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  Book  2-5124  
AuthorVielle, Christophe 
TitleLe mytho-cycle héroique dans l'aire Indo-Européenne: correspondances et transformations helléno-aryennes 
PublishedLouvain-La-Neuve: Université Catholique de Louvain, Institut Orientaliste, 1996. -- 17, 253 pp. (Publications de l'Institut Orientaliste de Louvain 46). 
PublisherUniversité Catholique de Louvain, Louvain-La-Neuve [publ.] 
DescriptionThis comparative study of the heroic myth-cycle is based on the thesis that in the Indo-Europeam mythologic era, that heroic cycle is organized structurally in a corresponding form in at least two grand Epics. The corpus for comparison consists of three representative traditions, namely, the archaic Greek, the archaic Indo-Aryan and the archaic Osseto-Aryan. The two great Epics distinguished in each of the three heroic mytho-cycles are, in Greece, that of Herakles and that of the war of Troy, in which the hero Achilles distinguishes himself; in India, that of Rāma and that of the Bhārata war, from which emerges the hero Arjuna; in Ossetia, that of Soslan and the group of martial episodes in which the hero Batraz plays a role. The Greek Epics are taken as the point of departure, furnishing the topics from which the comparisons procede. First, there is an internal analysis of the traditions, and then the comparison with the other traditions, concerning episodes and their different versions, motifs and their variants, etc. Concludes inter alia that the Epics of Herakles, of Rāma and of Soslan each articulate themselves around the 'greatest' hero of the tradition, the hero who by building intimate relations to the space, especially through his continuous deplacements, lends his Epic an original geographical structure. This hero distinguishes himself by the divine origin of his father, with which there is more or less directly related a motif of Amphitryon implying his powerful father. This hero is characterized by his extraordinary physical power, rivaling that of the mightiest of supernatural beings. He very soon becomes the hero 'outside of the tribe' (deprived of a promised kingdom, in the same manner in India and Greece), travelling the world of margins and savage nature, with which he shares a series of characteristics. His savage aspect is thus reflected in the misdeeds he is forced to commit, be it the single misdeed of the mutilation of enemies, or those structured in a group of three following the herologeme of the 'three sins of the warrior'. He is a specialist in the extermination of monsters, supernatural beings physically characterized by a multiplicity of limbs and always by a type of conditional immortality. It is inter alia because of that title that he is seen as the auxiliary/helper par excellence for the people, whom he protects or saves, and for the gods, for whom he has (re-)estab-lished the rites (disturbed by impiety). The hero, being deified, has the career privilege of staying alive forever, to be again able to intervene as a god in the life of men. The other grand Epic, of the martial type, is more complex because of the number of characters it involves, and is related to the end of the heroes and of their age. Whether it be the Epic of Troy, that of Bhārata or the Nartic episode of the internal war, one finds the will of the supreme god at the origin of that 'grand war', the will spurned in India and in Greece by the complaint of the overburdened earth. The central place within that Epic is occupied by a hero -- Achilles, Arjuna or Batraz -- who excels as the 'best' of his party and gains from the battle an eternal glory. The autonomous episode of this hero's birth by a divine mother is marked by the motif of Thetis. As a child, he is entrusted to a kind of supernatural master, by whom he is initiated, before he leaves very young to fight, having had in India and in Greece an experience of travesty. In the course of the interminable battles which constitute the habitual context of the biggest part of this Epic, his attributes as a warrior are an invulnerable armour, intelligent war horses and a magic lance. His greatest adversary is a hero related to the sun and magically armoured, whose death is a prelude to the end of the great war, marked in India and in Greece by a combination of destructive fire and flood. Further discusses the role of the gods in these heroic traditions. Complete with indices of quotations, of modern authors, and of mythological names and themes, as well as bibliography. (MC)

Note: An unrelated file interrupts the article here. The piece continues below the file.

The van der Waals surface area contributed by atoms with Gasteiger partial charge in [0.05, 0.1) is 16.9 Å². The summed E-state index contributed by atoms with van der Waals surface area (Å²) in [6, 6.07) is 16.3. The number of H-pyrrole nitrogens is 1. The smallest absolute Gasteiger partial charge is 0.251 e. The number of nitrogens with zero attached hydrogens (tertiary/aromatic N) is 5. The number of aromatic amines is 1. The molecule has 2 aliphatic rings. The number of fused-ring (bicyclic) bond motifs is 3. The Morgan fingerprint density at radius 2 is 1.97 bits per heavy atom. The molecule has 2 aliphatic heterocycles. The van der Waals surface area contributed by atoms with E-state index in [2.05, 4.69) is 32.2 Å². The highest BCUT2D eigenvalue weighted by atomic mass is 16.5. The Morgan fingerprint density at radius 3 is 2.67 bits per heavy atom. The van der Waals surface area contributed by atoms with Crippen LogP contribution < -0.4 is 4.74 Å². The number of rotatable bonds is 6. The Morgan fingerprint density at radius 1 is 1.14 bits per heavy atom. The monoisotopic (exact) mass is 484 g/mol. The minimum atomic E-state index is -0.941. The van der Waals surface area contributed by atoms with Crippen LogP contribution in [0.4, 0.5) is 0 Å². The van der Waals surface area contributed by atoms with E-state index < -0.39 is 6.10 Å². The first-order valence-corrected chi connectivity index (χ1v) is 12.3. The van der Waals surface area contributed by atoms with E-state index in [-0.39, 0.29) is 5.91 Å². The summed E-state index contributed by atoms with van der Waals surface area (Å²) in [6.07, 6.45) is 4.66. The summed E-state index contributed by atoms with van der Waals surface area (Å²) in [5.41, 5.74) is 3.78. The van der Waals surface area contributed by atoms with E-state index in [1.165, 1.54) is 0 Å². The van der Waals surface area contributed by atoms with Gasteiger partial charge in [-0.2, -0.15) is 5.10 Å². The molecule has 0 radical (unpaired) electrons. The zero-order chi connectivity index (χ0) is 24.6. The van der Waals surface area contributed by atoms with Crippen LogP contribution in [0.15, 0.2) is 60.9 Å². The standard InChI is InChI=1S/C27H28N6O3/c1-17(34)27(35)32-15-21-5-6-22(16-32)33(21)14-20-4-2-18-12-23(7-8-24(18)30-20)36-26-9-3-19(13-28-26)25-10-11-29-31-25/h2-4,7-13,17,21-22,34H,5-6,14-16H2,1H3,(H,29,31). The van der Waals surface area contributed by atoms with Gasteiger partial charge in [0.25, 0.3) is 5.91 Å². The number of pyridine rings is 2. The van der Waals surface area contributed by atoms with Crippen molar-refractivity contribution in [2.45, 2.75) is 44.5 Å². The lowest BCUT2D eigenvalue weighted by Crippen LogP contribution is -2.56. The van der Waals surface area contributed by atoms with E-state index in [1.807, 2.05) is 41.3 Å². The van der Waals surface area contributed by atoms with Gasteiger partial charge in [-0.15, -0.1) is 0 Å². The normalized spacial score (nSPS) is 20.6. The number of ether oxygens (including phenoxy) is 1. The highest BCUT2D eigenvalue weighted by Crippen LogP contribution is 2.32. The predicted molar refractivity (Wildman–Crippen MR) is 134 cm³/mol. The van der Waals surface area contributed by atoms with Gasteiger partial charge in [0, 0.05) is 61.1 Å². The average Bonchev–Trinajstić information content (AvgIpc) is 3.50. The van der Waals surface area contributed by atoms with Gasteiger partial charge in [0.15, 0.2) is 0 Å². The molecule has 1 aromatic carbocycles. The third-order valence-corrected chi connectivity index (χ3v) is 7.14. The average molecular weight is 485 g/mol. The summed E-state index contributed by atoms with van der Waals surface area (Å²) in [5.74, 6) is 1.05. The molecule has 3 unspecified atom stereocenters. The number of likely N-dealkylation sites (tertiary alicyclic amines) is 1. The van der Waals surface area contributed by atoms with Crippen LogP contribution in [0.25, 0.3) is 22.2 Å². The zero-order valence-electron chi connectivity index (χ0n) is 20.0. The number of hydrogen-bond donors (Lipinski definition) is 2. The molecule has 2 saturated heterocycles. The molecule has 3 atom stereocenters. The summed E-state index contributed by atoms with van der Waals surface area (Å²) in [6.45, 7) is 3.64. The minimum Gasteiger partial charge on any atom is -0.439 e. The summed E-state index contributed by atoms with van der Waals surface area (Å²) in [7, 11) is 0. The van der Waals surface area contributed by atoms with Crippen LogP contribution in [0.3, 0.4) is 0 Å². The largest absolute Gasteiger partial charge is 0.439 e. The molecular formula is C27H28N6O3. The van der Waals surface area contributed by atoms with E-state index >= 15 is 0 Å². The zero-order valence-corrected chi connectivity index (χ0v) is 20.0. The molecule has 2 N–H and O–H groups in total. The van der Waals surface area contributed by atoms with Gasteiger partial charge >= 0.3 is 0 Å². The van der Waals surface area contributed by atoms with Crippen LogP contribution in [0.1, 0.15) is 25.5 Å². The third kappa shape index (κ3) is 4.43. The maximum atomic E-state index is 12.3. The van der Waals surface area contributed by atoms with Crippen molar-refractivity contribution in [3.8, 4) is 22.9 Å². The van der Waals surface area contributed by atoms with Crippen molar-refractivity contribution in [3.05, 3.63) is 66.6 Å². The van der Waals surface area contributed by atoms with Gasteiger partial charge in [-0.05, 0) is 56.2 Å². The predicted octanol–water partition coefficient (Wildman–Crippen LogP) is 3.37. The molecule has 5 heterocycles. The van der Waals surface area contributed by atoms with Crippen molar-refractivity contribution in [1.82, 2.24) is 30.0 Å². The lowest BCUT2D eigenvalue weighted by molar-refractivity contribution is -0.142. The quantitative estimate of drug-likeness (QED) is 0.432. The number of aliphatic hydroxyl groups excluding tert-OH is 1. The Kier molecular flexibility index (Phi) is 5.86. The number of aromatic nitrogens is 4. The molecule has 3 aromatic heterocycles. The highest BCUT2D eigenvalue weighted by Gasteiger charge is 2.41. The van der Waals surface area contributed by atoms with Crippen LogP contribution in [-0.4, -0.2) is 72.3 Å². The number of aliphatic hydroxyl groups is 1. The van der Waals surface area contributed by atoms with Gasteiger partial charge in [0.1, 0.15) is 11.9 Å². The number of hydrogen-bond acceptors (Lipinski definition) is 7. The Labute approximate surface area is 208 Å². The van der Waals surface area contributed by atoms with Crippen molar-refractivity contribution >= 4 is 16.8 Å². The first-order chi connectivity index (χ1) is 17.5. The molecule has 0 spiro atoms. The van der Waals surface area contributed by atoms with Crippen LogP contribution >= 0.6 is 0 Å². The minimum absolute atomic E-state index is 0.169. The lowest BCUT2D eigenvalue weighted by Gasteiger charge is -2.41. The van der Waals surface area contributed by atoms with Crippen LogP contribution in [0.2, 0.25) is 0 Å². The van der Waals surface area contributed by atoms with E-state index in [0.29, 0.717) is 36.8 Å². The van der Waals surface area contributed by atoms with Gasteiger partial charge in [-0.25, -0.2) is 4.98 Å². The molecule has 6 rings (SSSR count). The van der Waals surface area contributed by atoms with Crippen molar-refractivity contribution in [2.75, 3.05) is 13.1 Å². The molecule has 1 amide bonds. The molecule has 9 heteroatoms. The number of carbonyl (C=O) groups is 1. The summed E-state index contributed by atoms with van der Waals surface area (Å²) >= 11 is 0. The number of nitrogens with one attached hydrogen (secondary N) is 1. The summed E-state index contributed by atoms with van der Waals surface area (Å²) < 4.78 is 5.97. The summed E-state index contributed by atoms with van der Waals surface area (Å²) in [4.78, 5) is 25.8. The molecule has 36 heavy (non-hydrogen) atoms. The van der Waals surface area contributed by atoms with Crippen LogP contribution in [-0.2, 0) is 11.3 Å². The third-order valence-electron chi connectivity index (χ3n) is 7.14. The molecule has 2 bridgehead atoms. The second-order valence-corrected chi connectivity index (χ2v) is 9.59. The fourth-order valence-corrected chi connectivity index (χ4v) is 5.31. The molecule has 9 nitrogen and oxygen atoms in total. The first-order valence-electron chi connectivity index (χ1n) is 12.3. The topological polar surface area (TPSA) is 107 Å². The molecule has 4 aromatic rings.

KeywordsArjuna and Achilles
Arjuna and Batraz
Mahābhārata and Greek Epics
Mahābhārata and Ossetian Epics
Rāmāyaṇa and Greek Epics
Rāmāyaṇa and Ossetian Epics
Rāma and Herakles
Rāma and Soslan
comparative studies of Epics
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